Take a look at the alignment of the "post" sticking out from the oven relative to the spring loaded catch on the door. These need to be *very* well aligned vertically in order to keep the door closed as it heat cycles. You'll notice that the post has a depression at the end of it (furthest away from the door). The door catch has an upper and lower spring loaded roller that is supposed to "catch" on both sides of the depression. If you are misaligned vertically, then only one side of the catch will be applying sufficient force to the depression.
In my case, the post and the catch were misaligned by about 4-6mm. In fact, I noticed that repeated opening & closing of the door was actually causing some wear on the upper roller of the catch. To fix, I needed to raise the door, which was accomplished by adjusting the hinges.
I removed the door from the oven, which can be done by removing the screws on the hinges. The hinges consist of a bottom & top knob that slot into the door (similar to the way refrigerator hinges work). The hinges themselves are made of ~1/4" metal (could be stainless, but it's relatively soft stainless). I put the lower hinge in a vise (appropriate covering to prevent scratching) and *gently* bent it up to adjust the door upwards. Putting it back together required some help (the door is heavy), but after a bit of work it was all back. Thankfully the alignment was right the first time. This whole process took about 20 minutes.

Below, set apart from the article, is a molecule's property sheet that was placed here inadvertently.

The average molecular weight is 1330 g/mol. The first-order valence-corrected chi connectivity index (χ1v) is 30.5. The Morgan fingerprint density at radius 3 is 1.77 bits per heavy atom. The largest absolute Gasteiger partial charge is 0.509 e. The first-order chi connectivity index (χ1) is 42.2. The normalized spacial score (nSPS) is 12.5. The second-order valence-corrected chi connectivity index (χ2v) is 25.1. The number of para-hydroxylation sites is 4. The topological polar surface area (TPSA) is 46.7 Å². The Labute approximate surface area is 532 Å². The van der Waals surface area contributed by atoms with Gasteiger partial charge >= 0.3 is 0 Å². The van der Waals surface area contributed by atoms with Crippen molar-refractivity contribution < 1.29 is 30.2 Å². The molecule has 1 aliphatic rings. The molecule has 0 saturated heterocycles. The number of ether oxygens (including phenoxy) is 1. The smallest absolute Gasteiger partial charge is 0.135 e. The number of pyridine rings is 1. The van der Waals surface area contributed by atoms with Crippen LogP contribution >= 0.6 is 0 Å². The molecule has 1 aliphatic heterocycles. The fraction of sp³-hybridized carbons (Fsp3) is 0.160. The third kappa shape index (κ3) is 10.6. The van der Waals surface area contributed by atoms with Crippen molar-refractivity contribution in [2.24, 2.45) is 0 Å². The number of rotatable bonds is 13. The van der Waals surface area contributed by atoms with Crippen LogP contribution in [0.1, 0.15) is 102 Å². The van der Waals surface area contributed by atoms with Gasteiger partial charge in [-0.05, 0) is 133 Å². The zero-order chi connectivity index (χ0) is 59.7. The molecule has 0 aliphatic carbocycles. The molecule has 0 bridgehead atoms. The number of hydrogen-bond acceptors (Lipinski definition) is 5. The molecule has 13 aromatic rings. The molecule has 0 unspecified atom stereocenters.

In my case, I suspect that either the wife or kids had put too much weight on the door at some point and bent it out of alignment. The problematic door had about 4-6mm of "play" between the top and bottom hinges prior to my adjustment--the working door had zero "play". You might want to check to see if you have any such play before you do this work (you can either look at the hinge itself or simply lift up on the door at the hinge point to see if it moves). If you don't have this same play, but you do have misalignment, then you'll need to adjust both top and bottom hinges.
The other possiblity is that you might have a weak spring in the catch mechanism. You can check that by gently pushing a flat head screwdriver in between the two rollers and feeling for how much force is required to separate them.
Of course, you can also just call the La Cornue service folks and have them check it out.
I just fixed this. Rest the bottom of the door on a rug and push the long arm down by foot, as it is spring loaded it needs a lot of force. Once it is down slip the catch of the smaller arm on to the hook. Both sides will now be the same and you insert the door gently into the oven. Hope this helps.